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Manuscript Releases Volume Two : Page 318

47. On Renting SDA Churches

[Material requested by A. L. White for use in correspondence in answering the question of the attitude of Ellen G. White toward renting SDA churches to Protestant groups for their regular Sunday services.]

One week ago last Sabbath I filled an appointment to speak in the church in San Francisco. We had an excellent meeting. There seemed to be an earnest desire to hear, and an interest in the words spoken.

This is the first time I had spoken in the San Francisco church since long before the earthquake and fire. The building was in a much better condition than I expected to find it. The meeting room is large and well kept. On the platform, and in front, the floor is carpeted with red Brussels. The carpet is well preserved and is kept looking nice. The pulpit is well arranged.

Your grandfather and I were the ones who worked up the plans for erecting this building. A few others united with us, and we all worked together as best we could.

There are large, stained-glass windows, which help to give a good appearance. The baptistry is nicely arranged. Back of the pulpit the wall swings back on hinges and the baptistry is thus brought into full view of the audience. I cannot express my thankfulness that the Lord preserved this large meetinghouse through the earthquake and fire. We appreciate it now very much.

The church is rented to the Presbyterians for services on Sunday. This makes it a little inconvenient for us at times, but as their meetinghouse was destroyed, they feel very grateful for the privilege of using ours.

In some of the lower rooms dispensary work is carried on, and there are well-equipped treatment rooms. The work that has been done here has been a

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blessing to many, especially since the fire.--Letter 18a, 1906, pp. 1, 2. (To Mabel E. Workman, Nov. 15, 1906.) Item 2

[Material requested by F.D. Nichol for use in a forthcoming book on the Spirit of Prophecy.]

The American mail goes tomorrow, and I have much to write. Have written seventeen pages since 3:00 a.m., prepared for the mail which leaves Cooranbong at 9:00 a.m. As soon as I take my pen in hand, I am not in darkness as to what to write. It is as plain and clear as a voice speaking to me, "I will instruct thee and teach thee in the way which thou shalt go." "In all thy ways acknowledge Him, and He shall direct [make plain] thy paths."

We are to trust the Lord with all our heart. We have proved the Lord. We have the sure word on which we shall rely.--Ms 89, 1900, p. 2. (Diary, Jan. 1, 1900.) Item 3:

[Material requested by Dr. Alger Johns for use in class work at Andrews University.]

Daniel was imbued with the Spirit of Jesus Christ, and he pleaded that the wise men of Babylon should not be destroyed. The followers of Christ do not possess the attributes of Satan, which make it a pleasure to grieve and afflict the creatures of God. They have the Spirit of their Master who said, "I am come to seek and to save that which was lost. I came not to call the righteous but sinners to repentance." Had Daniel possessed the same quality of religious zeal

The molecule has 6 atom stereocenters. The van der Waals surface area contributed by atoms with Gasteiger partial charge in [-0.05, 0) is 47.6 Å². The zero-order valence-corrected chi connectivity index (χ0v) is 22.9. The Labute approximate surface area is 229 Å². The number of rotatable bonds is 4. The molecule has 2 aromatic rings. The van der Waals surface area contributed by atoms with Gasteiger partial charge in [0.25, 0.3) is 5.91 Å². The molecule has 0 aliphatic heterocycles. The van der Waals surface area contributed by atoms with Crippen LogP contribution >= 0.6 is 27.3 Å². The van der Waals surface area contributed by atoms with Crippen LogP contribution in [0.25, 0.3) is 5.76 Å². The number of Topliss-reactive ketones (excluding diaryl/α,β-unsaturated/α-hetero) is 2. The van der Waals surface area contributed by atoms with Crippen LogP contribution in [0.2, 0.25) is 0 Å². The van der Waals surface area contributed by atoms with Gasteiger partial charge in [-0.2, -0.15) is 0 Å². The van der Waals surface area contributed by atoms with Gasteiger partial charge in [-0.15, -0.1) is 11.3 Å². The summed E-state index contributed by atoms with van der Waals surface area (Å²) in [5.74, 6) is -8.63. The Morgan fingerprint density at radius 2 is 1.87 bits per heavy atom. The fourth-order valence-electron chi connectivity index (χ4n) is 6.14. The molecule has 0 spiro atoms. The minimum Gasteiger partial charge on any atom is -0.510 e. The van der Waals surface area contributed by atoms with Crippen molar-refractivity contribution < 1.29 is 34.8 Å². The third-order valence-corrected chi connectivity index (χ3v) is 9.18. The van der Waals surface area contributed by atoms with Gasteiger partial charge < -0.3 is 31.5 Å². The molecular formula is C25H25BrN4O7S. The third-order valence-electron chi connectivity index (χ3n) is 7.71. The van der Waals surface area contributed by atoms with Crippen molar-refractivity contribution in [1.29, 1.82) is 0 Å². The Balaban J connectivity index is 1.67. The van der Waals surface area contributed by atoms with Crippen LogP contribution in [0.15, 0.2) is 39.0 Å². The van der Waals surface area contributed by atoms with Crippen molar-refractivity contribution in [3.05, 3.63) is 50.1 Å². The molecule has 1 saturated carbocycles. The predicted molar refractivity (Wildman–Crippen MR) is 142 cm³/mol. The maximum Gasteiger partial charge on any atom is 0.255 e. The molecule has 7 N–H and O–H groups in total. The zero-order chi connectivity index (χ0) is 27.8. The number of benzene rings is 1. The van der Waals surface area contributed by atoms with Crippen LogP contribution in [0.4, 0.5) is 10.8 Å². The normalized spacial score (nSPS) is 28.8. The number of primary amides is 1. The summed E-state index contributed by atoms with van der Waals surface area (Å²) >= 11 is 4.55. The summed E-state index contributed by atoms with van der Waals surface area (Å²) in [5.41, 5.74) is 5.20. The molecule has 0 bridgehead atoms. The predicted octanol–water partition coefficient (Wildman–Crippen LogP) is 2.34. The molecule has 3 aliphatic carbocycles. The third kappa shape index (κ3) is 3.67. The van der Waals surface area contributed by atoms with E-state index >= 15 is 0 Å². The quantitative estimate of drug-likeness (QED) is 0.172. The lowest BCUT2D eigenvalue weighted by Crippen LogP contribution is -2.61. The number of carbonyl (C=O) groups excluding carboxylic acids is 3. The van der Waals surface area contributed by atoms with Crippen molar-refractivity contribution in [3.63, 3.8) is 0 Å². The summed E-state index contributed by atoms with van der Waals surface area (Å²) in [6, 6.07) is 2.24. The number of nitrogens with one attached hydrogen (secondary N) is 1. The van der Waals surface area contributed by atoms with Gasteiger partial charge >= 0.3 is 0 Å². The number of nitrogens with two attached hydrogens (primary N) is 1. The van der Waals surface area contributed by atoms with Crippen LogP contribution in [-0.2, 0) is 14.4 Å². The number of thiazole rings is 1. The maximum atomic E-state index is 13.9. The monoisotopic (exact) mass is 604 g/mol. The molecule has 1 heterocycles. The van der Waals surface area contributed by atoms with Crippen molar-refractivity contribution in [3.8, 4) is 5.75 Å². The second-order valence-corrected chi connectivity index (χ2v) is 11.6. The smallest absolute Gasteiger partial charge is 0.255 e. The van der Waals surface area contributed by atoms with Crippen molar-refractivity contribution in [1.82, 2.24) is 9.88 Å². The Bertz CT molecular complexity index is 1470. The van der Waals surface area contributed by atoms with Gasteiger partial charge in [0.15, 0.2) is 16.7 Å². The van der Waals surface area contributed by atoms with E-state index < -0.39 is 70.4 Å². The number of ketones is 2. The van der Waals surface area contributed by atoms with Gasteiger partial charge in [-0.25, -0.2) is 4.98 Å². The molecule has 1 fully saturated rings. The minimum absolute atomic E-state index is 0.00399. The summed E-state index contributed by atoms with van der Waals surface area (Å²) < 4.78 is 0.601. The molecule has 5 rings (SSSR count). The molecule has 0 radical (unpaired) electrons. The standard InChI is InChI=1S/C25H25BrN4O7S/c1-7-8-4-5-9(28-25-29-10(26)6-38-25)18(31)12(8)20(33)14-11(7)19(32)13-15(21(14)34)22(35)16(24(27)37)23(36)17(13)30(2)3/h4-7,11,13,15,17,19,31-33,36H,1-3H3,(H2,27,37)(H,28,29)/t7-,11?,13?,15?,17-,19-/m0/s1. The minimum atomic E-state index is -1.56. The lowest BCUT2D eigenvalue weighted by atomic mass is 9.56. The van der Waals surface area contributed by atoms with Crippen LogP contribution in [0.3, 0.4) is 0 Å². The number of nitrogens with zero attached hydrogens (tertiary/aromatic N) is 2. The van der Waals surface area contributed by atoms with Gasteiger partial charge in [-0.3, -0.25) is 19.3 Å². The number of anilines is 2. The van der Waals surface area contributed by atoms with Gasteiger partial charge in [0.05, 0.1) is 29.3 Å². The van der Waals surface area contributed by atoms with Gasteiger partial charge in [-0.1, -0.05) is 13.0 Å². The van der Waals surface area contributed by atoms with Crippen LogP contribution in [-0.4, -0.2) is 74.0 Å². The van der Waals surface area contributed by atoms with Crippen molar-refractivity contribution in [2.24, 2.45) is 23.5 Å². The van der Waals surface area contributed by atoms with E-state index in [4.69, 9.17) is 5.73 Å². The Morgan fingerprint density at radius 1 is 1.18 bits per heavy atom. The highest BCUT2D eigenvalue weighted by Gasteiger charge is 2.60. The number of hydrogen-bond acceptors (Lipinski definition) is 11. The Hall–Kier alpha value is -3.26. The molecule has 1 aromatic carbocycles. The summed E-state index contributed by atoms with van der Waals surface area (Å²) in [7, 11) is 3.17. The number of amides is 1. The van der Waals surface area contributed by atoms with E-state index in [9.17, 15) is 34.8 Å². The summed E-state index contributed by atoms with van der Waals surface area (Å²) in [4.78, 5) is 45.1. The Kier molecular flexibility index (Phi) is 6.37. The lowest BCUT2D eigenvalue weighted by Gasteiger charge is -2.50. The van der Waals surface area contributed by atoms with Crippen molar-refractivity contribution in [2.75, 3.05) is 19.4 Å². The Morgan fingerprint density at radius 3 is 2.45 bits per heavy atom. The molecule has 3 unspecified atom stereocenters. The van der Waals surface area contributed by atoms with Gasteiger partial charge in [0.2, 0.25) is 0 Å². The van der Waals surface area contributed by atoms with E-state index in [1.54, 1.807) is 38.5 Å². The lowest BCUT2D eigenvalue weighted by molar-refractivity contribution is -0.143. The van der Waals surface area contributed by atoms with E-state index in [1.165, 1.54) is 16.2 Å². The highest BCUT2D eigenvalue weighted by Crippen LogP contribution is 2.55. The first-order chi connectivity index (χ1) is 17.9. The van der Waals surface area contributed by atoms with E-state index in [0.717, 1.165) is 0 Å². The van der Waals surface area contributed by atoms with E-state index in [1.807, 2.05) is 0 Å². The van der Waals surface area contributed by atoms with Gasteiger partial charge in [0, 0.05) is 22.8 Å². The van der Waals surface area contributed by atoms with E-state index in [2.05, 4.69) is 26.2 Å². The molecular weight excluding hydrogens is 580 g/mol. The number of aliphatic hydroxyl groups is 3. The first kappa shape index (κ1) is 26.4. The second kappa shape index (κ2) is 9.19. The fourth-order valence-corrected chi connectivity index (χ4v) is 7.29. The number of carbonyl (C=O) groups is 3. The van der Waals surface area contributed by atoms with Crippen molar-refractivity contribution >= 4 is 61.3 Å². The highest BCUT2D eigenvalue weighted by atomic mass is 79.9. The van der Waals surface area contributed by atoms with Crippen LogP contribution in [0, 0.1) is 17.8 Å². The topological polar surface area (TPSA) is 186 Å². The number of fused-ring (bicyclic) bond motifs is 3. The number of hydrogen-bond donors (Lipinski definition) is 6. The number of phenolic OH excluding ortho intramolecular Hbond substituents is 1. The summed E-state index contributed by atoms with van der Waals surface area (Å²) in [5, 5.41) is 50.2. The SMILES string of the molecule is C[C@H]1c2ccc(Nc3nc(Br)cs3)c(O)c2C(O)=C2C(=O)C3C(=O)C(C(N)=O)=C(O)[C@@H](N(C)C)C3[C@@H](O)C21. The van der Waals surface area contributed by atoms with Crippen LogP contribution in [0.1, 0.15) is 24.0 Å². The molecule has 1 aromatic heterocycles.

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which is so quickly inflamed today in the churches, and men are led by it to afflict and oppress and destroy those who do not serve God after their prescribed plan, he would have said to Arioch, "These men who claim to be wise men are deceiving the king. They have not the knowledge they claim to have and should be destroyed. They dishonor the God of heaven, they serve idols, and their lives in no way do honor to God; let them die; but bring me in before the king and I will show unto the king the interpretation." The transforming grace of God was made manifest in His servant, and he pleaded most earnestly for the lives of the very men who afterwards in a secret, underhanded manner, made plans by which they thought to put an end to the life of Daniel. These men became jealous of Daniel because he found favor with kings and nobles, and was honored as the greatest man in Babylon.--Letter 90, 1894, p. 3. (To "Dear Children," May 29, 1894.) Item 4

[Material desired for use in the White Estate Office Berrien Springs Branch in answering questions frequently asked.]

I could say much regarding the sanctuary, the ark containing the law of God, the cover of the ark, which is the mercy seat, the angels at either end of the ark, and other things connected with the heavenly sanctuary and with the great day of atonement. I could say much regarding the mysteries of heaven, but my lips are closed. I have no inclination to try to describe them.

I would not dare to speak of God as you have spoken of Him. He is high and lifted up, and His glory fills the heavens. "The voice of the Lord is mighty; it shaketh the cedars of Lebanon. The Lord is in His holy temple; let all the earth keep silence before Him."

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My brother, when you are tempted to speak of God, where He is, or what He is, remember that on this point silence is eloquence. Take off your shoes from off your feet, for the ground on which you are placing your careless, unsanctified feet, is holy ground.--Letter 253, 1903, p. 7. (To J. H. Kellogg, Nov. 20, 1903.) Released December 23, 1963.